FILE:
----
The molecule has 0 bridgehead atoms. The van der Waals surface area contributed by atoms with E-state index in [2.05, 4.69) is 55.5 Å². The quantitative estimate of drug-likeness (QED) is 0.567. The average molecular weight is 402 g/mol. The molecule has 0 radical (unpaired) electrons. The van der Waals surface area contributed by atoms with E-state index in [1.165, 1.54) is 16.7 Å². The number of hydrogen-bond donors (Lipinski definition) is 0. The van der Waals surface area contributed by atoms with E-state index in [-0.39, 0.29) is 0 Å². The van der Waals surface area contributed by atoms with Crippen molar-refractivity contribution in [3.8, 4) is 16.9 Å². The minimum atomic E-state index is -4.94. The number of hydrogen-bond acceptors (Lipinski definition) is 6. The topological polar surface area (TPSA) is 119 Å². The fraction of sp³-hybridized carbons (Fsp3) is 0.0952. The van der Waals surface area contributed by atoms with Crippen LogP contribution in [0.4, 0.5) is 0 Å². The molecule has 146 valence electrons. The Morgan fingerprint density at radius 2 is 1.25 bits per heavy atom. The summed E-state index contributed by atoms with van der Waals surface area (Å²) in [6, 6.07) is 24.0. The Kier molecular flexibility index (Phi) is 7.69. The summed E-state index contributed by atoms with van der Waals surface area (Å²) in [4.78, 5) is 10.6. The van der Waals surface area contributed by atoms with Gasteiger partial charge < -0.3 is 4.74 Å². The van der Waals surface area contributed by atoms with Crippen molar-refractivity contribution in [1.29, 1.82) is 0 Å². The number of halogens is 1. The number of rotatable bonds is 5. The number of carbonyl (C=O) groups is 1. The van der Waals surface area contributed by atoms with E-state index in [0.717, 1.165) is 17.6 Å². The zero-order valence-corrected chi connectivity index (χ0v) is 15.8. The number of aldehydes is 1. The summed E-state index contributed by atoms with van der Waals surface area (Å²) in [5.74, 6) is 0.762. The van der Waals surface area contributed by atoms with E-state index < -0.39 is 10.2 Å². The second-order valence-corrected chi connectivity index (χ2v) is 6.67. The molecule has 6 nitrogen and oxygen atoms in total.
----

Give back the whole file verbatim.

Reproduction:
The molecule has 0 bridgehead atoms. The van der Waals surface area contributed by atoms with E-state index in [2.05, 4.69) is 55.5 Å². The quantitative estimate of drug-likeness (QED) is 0.567. The average molecular weight is 402 g/mol. The molecule has 0 radical (unpaired) electrons. The van der Waals surface area contributed by atoms with E-state index in [1.165, 1.54) is 16.7 Å². The number of hydrogen-bond donors (Lipinski definition) is 0. The van der Waals surface area contributed by atoms with E-state index in [-0.39, 0.29) is 0 Å². The van der Waals surface area contributed by atoms with Crippen molar-refractivity contribution in [3.8, 4) is 16.9 Å². The minimum atomic E-state index is -4.94. The number of hydrogen-bond acceptors (Lipinski definition) is 6. The topological polar surface area (TPSA) is 119 Å². The fraction of sp³-hybridized carbons (Fsp3) is 0.0952. The van der Waals surface area contributed by atoms with Crippen LogP contribution in [0.4, 0.5) is 0 Å². The molecule has 146 valence electrons. The Morgan fingerprint density at radius 2 is 1.25 bits per heavy atom. The summed E-state index contributed by atoms with van der Waals surface area (Å²) in [6, 6.07) is 24.0. The Kier molecular flexibility index (Phi) is 7.69. The summed E-state index contributed by atoms with van der Waals surface area (Å²) in [4.78, 5) is 10.6. The van der Waals surface area contributed by atoms with Gasteiger partial charge < -0.3 is 4.74 Å². The van der Waals surface area contributed by atoms with Crippen molar-refractivity contribution in [1.29, 1.82) is 0 Å². The number of halogens is 1. The number of rotatable bonds is 5. The number of carbonyl (C=O) groups is 1. The van der Waals surface area contributed by atoms with E-state index in [0.717, 1.165) is 17.6 Å². The zero-order valence-corrected chi connectivity index (χ0v) is 15.8. The number of aldehydes is 1. The summed E-state index contributed by atoms with van der Waals surface area (Å²) in [5.74, 6) is 0.762. The van der Waals surface area contributed by atoms with E-state index < -0.39 is 10.2 Å². The second-order valence-corrected chi connectivity index (χ2v) is 6.67. The molecule has 6 nitrogen and oxygen atoms in total.